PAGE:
Proposed Central Transit Hub

King and Victoria
Kitchener
ON

Proposed Central Transit Hub

Public/Mass Transportation

Overview

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ITCHENER — Regional council secretly spent almost $6 million to buy most of two blocks, to build a central transit hub in downtown Kitchener.

The facility will front on Victoria Street North, between King and Duke streets across from the Kaufman lofts.

The long-proposed plan, always targeted for King and Victoria streets, could bring together GO Transit commuter trains and buses, Via Rail passenger trains, Grand River Transit buses, Greyhound and other intercity buses, and rapid transit if ultimately approved.

“People can move from one system easily to the other,” Regional Chair Ken Seiling said.

“We’ve brought everything to a common point. That’s the weakness in a lot of municipalities. They have a train station in one place, a bus terminal at another place, and sometimes the two don’t fit together very well.”

Redevelopment of the site could include commercial, office and residential space, possibly in partnership with private developers. Construction may be just over two years away, after a plan and business case is prepared. No decisions have been made on demolitions.

Council has been acquiring the properties since 2008. It revealed four purchases Wednesday.

Acquired properties include a Korean grocery, the vacant Rumpel Felt factory, the End of the Roll flooring products store and the Noble Trade plumbing business. All that’s missing is the Beer Store site on King Street that council still hopes to include in the redevelopment.

Some Grand River Transit buses would relocate from the Charles Street terminal. Its future is uncertain. Seiling expects Via Rail to join the central transit hub. It’s not known how this would affect its nearby station.

Council gave the go-ahead behind closed doors to start purchasing land in August 2007. Regional government used an outside lawyer who did not reveal the buyer, to avoid tipping off owners who might drive up prices.

16 Victoria St. N. was purchased in May 2008 for $1.2 million.

50 and 60 Victoria St. N. were purchased in December 2008 for $3.2 million.

510 King St. W. was purchased last month for $1.4 million.

Seiling contends taxpayers got a good deal. He compares the average purchase price, at just under $2 million per acre, to the provincial courthouse that’s under construction at Weber and Frederick streets. It cost just over $3 million an acre.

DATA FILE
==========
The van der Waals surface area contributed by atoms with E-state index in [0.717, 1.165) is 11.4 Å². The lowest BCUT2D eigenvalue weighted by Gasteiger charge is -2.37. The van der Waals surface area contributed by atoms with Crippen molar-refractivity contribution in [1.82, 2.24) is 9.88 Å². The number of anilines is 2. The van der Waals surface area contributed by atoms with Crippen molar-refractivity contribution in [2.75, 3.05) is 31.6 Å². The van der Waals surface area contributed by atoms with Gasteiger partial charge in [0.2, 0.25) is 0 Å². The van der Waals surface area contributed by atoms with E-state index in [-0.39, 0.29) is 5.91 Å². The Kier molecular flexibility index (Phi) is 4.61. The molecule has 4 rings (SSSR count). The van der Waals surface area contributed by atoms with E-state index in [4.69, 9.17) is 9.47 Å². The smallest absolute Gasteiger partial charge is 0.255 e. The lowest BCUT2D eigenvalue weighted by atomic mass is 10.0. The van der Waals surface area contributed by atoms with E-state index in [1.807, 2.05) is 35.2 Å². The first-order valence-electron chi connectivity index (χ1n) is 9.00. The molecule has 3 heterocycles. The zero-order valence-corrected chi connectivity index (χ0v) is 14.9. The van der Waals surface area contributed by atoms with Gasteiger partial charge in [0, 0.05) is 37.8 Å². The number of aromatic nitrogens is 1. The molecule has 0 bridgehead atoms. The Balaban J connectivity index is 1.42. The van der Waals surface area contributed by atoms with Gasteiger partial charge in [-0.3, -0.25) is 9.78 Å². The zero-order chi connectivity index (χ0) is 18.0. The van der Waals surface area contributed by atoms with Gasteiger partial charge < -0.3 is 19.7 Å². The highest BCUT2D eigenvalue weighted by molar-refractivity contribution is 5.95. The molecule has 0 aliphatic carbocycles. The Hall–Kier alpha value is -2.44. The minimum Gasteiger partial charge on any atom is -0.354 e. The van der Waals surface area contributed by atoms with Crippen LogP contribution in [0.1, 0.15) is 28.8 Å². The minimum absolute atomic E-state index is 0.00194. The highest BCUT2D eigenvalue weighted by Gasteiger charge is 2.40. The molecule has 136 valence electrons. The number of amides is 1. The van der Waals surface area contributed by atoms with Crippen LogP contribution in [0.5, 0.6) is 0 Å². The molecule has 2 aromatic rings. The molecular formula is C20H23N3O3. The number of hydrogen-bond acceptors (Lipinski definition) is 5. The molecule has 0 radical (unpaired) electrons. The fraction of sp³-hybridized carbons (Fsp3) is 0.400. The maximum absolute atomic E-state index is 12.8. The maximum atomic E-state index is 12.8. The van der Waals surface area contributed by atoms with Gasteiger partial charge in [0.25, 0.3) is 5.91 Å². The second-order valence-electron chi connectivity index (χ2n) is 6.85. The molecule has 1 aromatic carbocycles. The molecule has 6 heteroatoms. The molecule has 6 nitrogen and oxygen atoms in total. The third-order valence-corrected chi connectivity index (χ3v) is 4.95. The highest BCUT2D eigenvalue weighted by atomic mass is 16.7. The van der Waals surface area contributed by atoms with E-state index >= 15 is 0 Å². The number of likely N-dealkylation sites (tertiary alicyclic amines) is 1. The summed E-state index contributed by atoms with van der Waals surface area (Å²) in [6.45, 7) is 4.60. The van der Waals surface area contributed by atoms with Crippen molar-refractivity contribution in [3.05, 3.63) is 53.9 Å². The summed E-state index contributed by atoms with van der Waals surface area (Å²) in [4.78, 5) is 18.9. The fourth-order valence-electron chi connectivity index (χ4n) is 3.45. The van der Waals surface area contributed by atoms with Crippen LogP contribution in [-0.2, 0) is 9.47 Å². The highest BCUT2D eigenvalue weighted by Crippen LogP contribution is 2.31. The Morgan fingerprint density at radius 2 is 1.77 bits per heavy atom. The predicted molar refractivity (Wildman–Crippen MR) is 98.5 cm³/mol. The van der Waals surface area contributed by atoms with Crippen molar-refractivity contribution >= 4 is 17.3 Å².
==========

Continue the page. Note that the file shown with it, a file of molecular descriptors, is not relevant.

Seiling does not believe council acted prematurely. Politicians started buying land a year before they proposed a contested rail transit system in Kitchener and Waterloo.

That proposal, costing up to $800 million, is still without final approval and was widely panned in the recent municipal election. But Seiling contends a central transit hub makes sense with or without rapid transit. “It’s pretty exciting,” he said.

GO Transit is launching two commuter trains a day late next year, from Kitchener to Toronto in the morning and then back to Kitchener in the early evening.

The site for the central transit hub is about three acres, with 240 metres of frontage along the CN Railway tracks. A regional report states: “The assemblage has strong appeal for attracting large developers interested in partnering with the region in future redevelopment of the site.”

Council said its next steps, expected to take just over two years, will involve:

Refining objectives. This includes a cost and revenue analysis, studying expected users, and assessing functional requirements, including commercial opportunities.

Preparing a conceptual plan. This includes studies on how the facility will operate, how it will meet regional needs, and defining office and commercial densities.

Developing a business case. This would include more financial analysis, more studies on development potential, and risk assessment.

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